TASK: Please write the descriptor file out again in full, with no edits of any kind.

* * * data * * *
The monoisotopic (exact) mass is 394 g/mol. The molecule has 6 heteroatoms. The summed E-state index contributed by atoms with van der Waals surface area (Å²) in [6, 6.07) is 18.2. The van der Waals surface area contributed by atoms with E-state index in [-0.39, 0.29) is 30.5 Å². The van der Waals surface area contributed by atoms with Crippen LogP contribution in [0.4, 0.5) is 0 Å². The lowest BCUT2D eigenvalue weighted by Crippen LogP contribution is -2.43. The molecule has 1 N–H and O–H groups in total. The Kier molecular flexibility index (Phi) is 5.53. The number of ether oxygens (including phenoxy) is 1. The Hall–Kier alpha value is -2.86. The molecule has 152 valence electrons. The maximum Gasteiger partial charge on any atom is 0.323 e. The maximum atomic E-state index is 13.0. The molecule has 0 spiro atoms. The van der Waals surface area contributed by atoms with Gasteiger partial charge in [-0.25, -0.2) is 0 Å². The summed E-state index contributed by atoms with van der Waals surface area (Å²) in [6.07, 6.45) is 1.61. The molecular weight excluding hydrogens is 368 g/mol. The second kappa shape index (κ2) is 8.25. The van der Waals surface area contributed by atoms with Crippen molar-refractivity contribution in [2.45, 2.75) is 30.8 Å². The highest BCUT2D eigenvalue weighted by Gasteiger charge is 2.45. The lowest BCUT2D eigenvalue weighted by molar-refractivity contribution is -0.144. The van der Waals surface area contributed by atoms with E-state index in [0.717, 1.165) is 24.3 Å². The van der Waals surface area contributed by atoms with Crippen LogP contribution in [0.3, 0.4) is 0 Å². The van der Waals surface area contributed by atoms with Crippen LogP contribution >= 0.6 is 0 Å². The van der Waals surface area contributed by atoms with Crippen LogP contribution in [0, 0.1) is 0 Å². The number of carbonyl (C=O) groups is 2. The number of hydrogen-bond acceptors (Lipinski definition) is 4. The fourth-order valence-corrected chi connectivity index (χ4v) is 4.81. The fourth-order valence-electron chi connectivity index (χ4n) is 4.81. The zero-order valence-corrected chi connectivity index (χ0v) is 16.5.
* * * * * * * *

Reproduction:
The monoisotopic (exact) mass is 394 g/mol. The molecule has 6 heteroatoms. The summed E-state index contributed by atoms with van der Waals surface area (Å²) in [6, 6.07) is 18.2. The van der Waals surface area contributed by atoms with E-state index in [-0.39, 0.29) is 30.5 Å². The van der Waals surface area contributed by atoms with Crippen LogP contribution in [0.4, 0.5) is 0 Å². The lowest BCUT2D eigenvalue weighted by Crippen LogP contribution is -2.43. The molecule has 1 N–H and O–H groups in total. The Kier molecular flexibility index (Phi) is 5.53. The number of ether oxygens (including phenoxy) is 1. The Hall–Kier alpha value is -2.86. The molecule has 152 valence electrons. The maximum Gasteiger partial charge on any atom is 0.323 e. The maximum atomic E-state index is 13.0. The molecule has 0 spiro atoms. The van der Waals surface area contributed by atoms with Gasteiger partial charge in [-0.25, -0.2) is 0 Å². The summed E-state index contributed by atoms with van der Waals surface area (Å²) in [6.07, 6.45) is 1.61. The molecular weight excluding hydrogens is 368 g/mol. The second kappa shape index (κ2) is 8.25. The van der Waals surface area contributed by atoms with Crippen molar-refractivity contribution in [2.45, 2.75) is 30.8 Å². The highest BCUT2D eigenvalue weighted by Gasteiger charge is 2.45. The lowest BCUT2D eigenvalue weighted by molar-refractivity contribution is -0.144. The van der Waals surface area contributed by atoms with E-state index in [0.717, 1.165) is 24.3 Å². The van der Waals surface area contributed by atoms with Crippen LogP contribution in [0.3, 0.4) is 0 Å². The van der Waals surface area contributed by atoms with Crippen LogP contribution >= 0.6 is 0 Å². The van der Waals surface area contributed by atoms with Crippen LogP contribution in [0, 0.1) is 0 Å². The number of carbonyl (C=O) groups is 2. The number of hydrogen-bond acceptors (Lipinski definition) is 4. The fourth-order valence-corrected chi connectivity index (χ4v) is 4.81. The fourth-order valence-electron chi connectivity index (χ4n) is 4.81. The zero-order valence-corrected chi connectivity index (χ0v) is 16.5.